On the Plain of Snakes by Paul Theroux

Paul Theroux is a jerk — but still my favourite travel writer of all time.

He’s age-81 as I post. Still going strong.

Theroux says he’s mellowed. And I’d admit his most recent books are much more positive than his scathing critiques of the past.

In 2015, he published “Deep South” detailing four road trips through the southern states of the United States. Excellent.

In 2019 he published On the Plain of Snakes: A Mexican Journey, his account of his extensive travels in his own car throughout Mexico.

In some ways it was a continuation of his Deep South investigation.

Near the start he recaps the deaths and damage done by the drug trade. The insatiable American market. The brutal competition in Mexico to supply it.

He does a terrific overview of illegal immigration before the pandemic. Mexico a net zero. Now mostly more desperate folks from Central America as well as many from India, the Caribbean, and even China.

Over the decades it’s gotten more and more difficult to cross the border illegally. And not because of any wall. Walls are considered a joke in Mexico.

In another instant, his comments come across as self-serving, as when he longs for a simpler Mexico with “inexpensive meals that were delicious, cheap motels that were comfortable, and friendly people who, out of politeness, seldom complained to outsiders of their dire circumstances: poor pay, criminal gangs, a country without good health care or pensions, crooked police, cruel soldiers, and a government indifferent to the plight of most citizens.” …

I was amused to read of all the time Paul paid bribes to crooked cops. An conspicuous car with Massachusetts licence plates — a sitting duck.

Theroux is mostly critical of ReTrumplicans. I like that too, of course.

“The per capita income in Oaxaca is the same as in Kenya and Bangladesh,” Theroux says.

“You’re dealing with people who have very little money and get very little help from the government. But they have a great culture they’re very proud of, their family values are very strong, and they’re very self-sufficient and creative. They mend their clothes; they fix their shoes; they’re actually able to take something that’s broken and repair it; they have a lot of cottage industries.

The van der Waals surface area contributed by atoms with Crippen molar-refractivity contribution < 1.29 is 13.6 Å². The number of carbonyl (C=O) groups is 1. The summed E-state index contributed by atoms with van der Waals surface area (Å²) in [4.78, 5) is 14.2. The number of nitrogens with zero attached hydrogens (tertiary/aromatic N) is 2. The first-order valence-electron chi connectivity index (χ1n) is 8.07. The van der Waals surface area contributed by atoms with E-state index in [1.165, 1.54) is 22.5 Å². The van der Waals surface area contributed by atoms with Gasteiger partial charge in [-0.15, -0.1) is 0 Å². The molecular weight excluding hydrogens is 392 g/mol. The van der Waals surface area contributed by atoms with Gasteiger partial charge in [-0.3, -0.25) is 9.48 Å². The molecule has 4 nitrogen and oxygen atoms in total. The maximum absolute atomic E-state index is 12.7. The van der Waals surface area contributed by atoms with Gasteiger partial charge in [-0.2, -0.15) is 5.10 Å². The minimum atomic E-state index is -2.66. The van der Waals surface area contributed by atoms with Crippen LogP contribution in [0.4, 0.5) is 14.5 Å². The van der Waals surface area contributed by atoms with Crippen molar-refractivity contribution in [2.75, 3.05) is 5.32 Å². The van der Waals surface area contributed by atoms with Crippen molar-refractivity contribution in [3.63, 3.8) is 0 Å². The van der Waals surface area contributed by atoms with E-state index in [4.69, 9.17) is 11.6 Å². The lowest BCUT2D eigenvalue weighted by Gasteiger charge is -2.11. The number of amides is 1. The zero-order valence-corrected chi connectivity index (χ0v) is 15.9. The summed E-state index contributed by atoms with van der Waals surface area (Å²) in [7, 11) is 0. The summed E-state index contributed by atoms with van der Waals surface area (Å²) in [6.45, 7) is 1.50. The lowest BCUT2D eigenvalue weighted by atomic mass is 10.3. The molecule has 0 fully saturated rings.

I admire that, and I admire the ones who pick up and go to the border. Most of the people I’ve met who crossed the border just wanted to earn some money to send back and then go home; they weren’t here to go on welfare or be the parasites they’re identified as.”

In fact, Theroux says, “the book was inspired by everything that Donald Trump and other people were saying during the presidential campaign about Mexico, Mexicans, and the border—their uninformed opinions and stereotypes.”

He adds, “One of the great reasons for traveling is to destroy stereotypes, to see people and things as they really are, to see the dynamics and the complexity of a country. As soon as he started saying things like, ‘There’s too many of them, they’re coming over the border, they’re rapists,’ I had a great reason for taking a year or two to get to the bottom of it.” …

Publisher’s Weekly interview

Personally, I’ve given up on travel in Mexico though I had a condo there for 20 years.

It’s gotten more expensive for the tourist. And on recent trips I found it too American. I’d rather go to Nepal.

However, reading this book has sparked some interest in getting to the far south of Mexico. I’ve never been.

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